6 Tips To Navigate Stress Eating


6 Tips To Navigate Stress Eating

There’s nothing like a little uncertainty to launch us into a rollercoaster of emotions. One moment we’re feeling great and hopeful and the next we’ve lost our footing as events we looked forward to are changed, postponed, or canceled.  The rhythm, schedule, and predictability of our lives have shifted a bit. Some people turn to food as a way to find solid ground and distract themselves from frustration and anger. Still others struggle to eat as their anxiety takes away their appetite and interest in food.  In part 1 of our series we talked about emotional eating, now we will unpack ‘stress eating’ and 6 tips to navigate it. [/vc_column_text][/vc_column][/vc_row][vc_section][vc_row][vc_column][vc_column_text]

Raise Your Hand! 

Raise your hand if you sometimes find yourself impulsive around food. Eating to distract our minds is a natural and normal part of being human. We use food to connect to those around us – to celebrate and honor special occasions. Food is also part of our identity as humans – a symbol of where we come from and who we are.  Therefore it’s not “bad” to eat emotionally. But it can be a problem when eating is the only tool used and when we’re unable to deal with difficult emotions (Please note the answer is not to “just stop eating.” We need coping tools and we have to work at our own pace to confront difficult emotions. Taking away one coping tool often leads us to use another which may be more harmful than food. Please work with a mental health professional to understand what’s best for you). Here are some tips to consider in addressing eating as a coping tool.

1 – Eat regularly.

The human body prefers balanced fuel (protein, starch, produce) every 3-5 hours. When we go longer than this without eating, hormones change in our body that increase our appetite, change our food preferences, and increase our impulsivity around food. If you go too long without eating, you’ll notice that vegetables are less appealing and instead, you’re drawn to high starch, high fat meals. This is the body’s normal response to being underfed – regardless of your body size. 

2 – Get Quality Sleep.

Our body and mind needs quality rest every night. When we don’t get the sleep we need, we are more impulsive, emotional, and reactive. We don’t think through things as clearly. Stress hormones increase our appetite and change our food preferences – we are wired to eat foods that provide higher energy in smaller servings like high fat, high sugar, and high starch foods. 

3 – Destress.

Reducing stress is easier said than done. Eating in response to stress is normal – it can be a helpful distraction that also grounds and calms. But it’s often not a “solution” to stress. Instead, activities like meditation, deep breathing, progressive muscle relaxation, yoga, and exercise are all a few examples of activities that aren’t only a distraction but can actually reduce stress and anxiety without the need for food.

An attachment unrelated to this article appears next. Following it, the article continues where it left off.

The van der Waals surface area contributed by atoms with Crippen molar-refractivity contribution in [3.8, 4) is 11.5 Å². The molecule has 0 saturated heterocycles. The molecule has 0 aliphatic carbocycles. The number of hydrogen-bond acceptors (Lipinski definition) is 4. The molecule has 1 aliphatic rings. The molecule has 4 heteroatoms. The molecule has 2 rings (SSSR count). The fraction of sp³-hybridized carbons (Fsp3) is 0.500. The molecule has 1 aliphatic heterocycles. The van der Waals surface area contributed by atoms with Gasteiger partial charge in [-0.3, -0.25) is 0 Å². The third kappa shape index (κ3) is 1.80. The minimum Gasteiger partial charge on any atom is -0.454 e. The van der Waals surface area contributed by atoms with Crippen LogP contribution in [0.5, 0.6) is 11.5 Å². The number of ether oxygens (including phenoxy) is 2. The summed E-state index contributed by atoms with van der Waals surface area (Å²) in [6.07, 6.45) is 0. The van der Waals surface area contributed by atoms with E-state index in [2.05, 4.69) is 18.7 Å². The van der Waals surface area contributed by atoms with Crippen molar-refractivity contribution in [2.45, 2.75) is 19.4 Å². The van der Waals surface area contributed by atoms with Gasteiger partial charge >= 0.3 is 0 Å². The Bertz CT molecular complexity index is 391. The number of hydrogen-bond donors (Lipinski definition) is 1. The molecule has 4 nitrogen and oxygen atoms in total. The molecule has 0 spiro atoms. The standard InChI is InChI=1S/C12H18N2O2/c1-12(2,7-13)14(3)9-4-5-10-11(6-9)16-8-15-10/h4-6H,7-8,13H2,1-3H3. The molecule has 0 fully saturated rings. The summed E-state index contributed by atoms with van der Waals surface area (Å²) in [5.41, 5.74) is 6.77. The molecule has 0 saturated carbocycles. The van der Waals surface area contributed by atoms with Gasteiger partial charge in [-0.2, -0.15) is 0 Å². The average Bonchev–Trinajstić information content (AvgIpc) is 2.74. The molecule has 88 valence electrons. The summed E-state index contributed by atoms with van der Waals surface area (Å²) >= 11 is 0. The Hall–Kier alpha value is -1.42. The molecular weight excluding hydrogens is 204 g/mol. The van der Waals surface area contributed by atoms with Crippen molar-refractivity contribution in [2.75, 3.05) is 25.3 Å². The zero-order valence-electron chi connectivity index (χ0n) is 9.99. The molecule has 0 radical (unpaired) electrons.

4 – Satisfaction is not just chemistry.

We eat for a wide variety of human reasons, many of which have to do with our identity. Taste, texture, and temperature all play into the experience. When we eat what we are “supposed to” without consideration of what we “want” we often don’t feel satisfied. As a result, we continue to seek food, even after we feel full. Make sure that each meal, there is something there that you genuinely “want” – whether it’s a particular food or an element of the eating experience. Give yourself permission to enjoy it. 

5 – Careful with food rules.

People often create a laundry list about what they can and cannot eat. There are times this is necessary such as with food allergies. But other than that, there are no foods you clinically “cannot” have. For the majority of people, avoiding certain foods makes them feel obsessed and triggers rebellion, resulting in backlash eating.  Instead of obsessively avoiding certain foods, consider making peace with food. If this seems really hard, please consult with a registered dietitian or therapist specializing in eating disorders. 

6 – Stop beating yourself up.

The evening hours are often the hardest time and that has nothing to do with your “self control” or “will power.” Most people unknowingly create the perfect storm. They “eat well” all day (which usually means undereating) and are often surprised when they can’t stop eating at night. Not only are they underfed during the most active part of their day, they are trying to relax and decompress. And food often becomes part of that routine. People begin to rationalize their behaviors with “I deserve to eat…” or “I was good all day…” or “I’ll be better tomorrow…” But these thoughts and beliefs often trigger us to engage in “last supper” eating – we eat large amounts with the “promise” of “fixing it” tomorrow by eating less or exercising more. But both of those “fixes” just cause the cycle to continue. Instead, forgive yourself and recognize what factors might have been at play. [/vc_column_text][/vc_column][/vc_row][vc_row][vc_column][vc_separator][/vc_column][/vc_row][vc_row][vc_column][vc_column_text]
Nutrition is one piece of our fitness journey. See how schools use PLT4M to take a holistic approach to fitness and training.
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Meet The Author: Rebecca Toutant, MA, RDN, LDN, CDE

Rebecca is a registered dietitian, personal trainer, and certified diabetes educator living and working in the Boston area. Learn more about Rebecca and her background here: Fuel 4 Fitness – Rebecca Toutant[/vc_column_text][/vc_column][/vc_row]

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